Wednesday, 3 April 2013

Birds! Birds!

My friend Peter Shanahan asked to share some of his bird photos with the readers of this blog. All are copyright and Peter should be consulted if they are sought to be used elsewhere.

A few are my own and I thought this the best place to display them. Most are common garden birds in north Queensland. Others can be found in open areas not far from the rainforest.

Peter Shanahan photo
The Bush Thick-knee or Bush Stone-curlew, Burhinus gralliarus, a most beloved bird. These birds can be found almost anywhere except in dense rainforests. They do occupy cleared areas along rainforest margins. They are most active at night and their eerie calls are startling to the uninitiated. They feed on insects and small invertebrates but obviously not on Cane Toads.

They often choose nest sites that are not conducive to the best end result. The often select parking lots, little-used roads and roadside verges to set up housekeeping. the nest is not much more than an gathering of a few twigs and leaves to form a cup. When the eggs hatch, the adults soon discover that they are not in the best place and carry on with the broken wing display and much hissing and and beak snapping. 
 This is not a dead chick but one that is playing "possum". This was photographed on a hot day and it remained in this position for several minutes causing some concern about its vitality. But later it was seen strolling with its parents.
 Double-striped Thick-knees, Burhinus bistriatus, in northern Costa Rica, 1972. The similarity in appearance and behaviur to the Australian species is striking.
 Bar-shouldered Dove. Geopelia humeralis  Photo by P.Shanahan © 2010
A gorgeous bird that is more often heard than seen. It seems to be a permanent resident in the rainforest.
 Emerald Ground Dove. Chalcophaps indica. Photo by P. Shanahan ©
Another beauty. This bird is at home on the ground as well as in the trees where it feeds on fruits. It is easily approached and must be the prey of snakes, goannas and hawks.
 Peaceful Dove  Geopelia placida. Photo by P. Shanahan ©
Most common in more open areas such as parks and large grassed areas. It is common and easily approached.
 Pied Imperial-Pigeon. Ducula bicolor. Photo by P. Shanahan ©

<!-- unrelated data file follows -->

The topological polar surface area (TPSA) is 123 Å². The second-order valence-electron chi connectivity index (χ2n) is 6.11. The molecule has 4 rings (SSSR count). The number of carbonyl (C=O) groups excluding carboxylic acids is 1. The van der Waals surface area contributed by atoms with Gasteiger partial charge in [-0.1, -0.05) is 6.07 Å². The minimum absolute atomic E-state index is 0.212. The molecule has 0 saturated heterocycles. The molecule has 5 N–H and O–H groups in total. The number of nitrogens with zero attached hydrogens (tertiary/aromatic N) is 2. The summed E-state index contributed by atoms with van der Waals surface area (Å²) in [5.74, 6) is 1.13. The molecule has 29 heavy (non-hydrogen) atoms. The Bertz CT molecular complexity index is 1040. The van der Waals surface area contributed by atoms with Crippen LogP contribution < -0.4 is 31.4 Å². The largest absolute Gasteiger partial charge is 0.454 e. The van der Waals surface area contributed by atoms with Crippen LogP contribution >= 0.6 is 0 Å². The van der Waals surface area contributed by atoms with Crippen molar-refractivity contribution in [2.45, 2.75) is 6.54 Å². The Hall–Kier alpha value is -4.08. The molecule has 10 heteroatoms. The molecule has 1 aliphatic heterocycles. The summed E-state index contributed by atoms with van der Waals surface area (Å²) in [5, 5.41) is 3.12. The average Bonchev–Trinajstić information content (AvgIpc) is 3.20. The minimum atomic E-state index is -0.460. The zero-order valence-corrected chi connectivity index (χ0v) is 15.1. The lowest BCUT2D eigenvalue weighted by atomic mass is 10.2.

These large pigeons migrate between Australia and New Guinea each year. They are common in  street trees in Cairns and other coastal cities but they do not ascend the mountains to Kuranda.

Wompoo Fruit-Dove. Ptilinopus magnificus. Photo by P. Shanahan. ©
The Wompoo Fruit-dove is a very large bird that feeds on a varietu of tropical fruits and palm nuts. It is rather timid and is very difficult to approach. Peter was lucky to get this shot.
 Black-eared Cat Bird Ailuroedus crassirostris. Photo by P.Shanahan  © 
The common catbird in our area. The calls of this bird, usually at dawn in the morning are not unlike those of a wayward cat. It is a bowerbird but does not build a bower. It is an insect eater and is maligned because of its tendency to raid bird nests.
Tooth-billed Cat-bird Scenopoeetes dentirostris. P.Shanahan  © 
This is a different bird from the one above and is less often seen. It feeds on fruits and leaves of young trees. Males build a display court or stage that is decorated with leaves positioned with the undersides facing up. "Green" is the theme and leaves are replaced as they fade and age. The stage is placed near a tree buttress or root where the male can perch and wait for females. One attracted, the male bird goes through a series of dances that may eventually lead to a mating.
 Crested Lizard Hawk or Pacific Baza Aviceda subcristata Photo by P.Shanahan © 
This is one of the few birds I know that seeks out stick insects (Phasmatodea) as a food source. It also eats frogs and lizards. (It is a bit disconcerting to hear the sorrowful (Buck) cries from the frog victims of the bird as it dismembers them alive. When it spots a prey from the air, the bird has a characteristic diving behaviour that you would think could not work in the forest canopy, but the bird usually emerges with its quarry. 
 Boobook Owl  Ninox boobook Photo by P.Shanahan © 
This is Australia's smallest and most widely distributed owl. It is frequently heard at night in cities and we know of a residence in Canberra where one has returned to the same perhcing place year after year. 
Sooty Owl. Tyto tenebricosa.  Photo by P.Shanahan ©
This is a large, seldom-seen owl that feeds on possums, gliders, bandicoots, and birds to some extent. The call is an ear-piercing shriek.

Immature Ospreys  awaiting return of parents. Pandium haliaetus.  Photo by P.Shanahan. ©
I wouldn't call Ospreys a garden bird but they are found along the Barron River where they successfully nest and fledge young. 
 Black-necked Stork or Jabiru. Ephippiorhynchus asiaticus . Photo by P.Shanahan ©
Surely the Jabiru is not a garden bird but they are seen in open cane fields near Cairns and Mareeba. They are not common but impressive when seen at close range. They feed on a variety of vertebrates and invertebrates. What happens when they encounter a cane toad?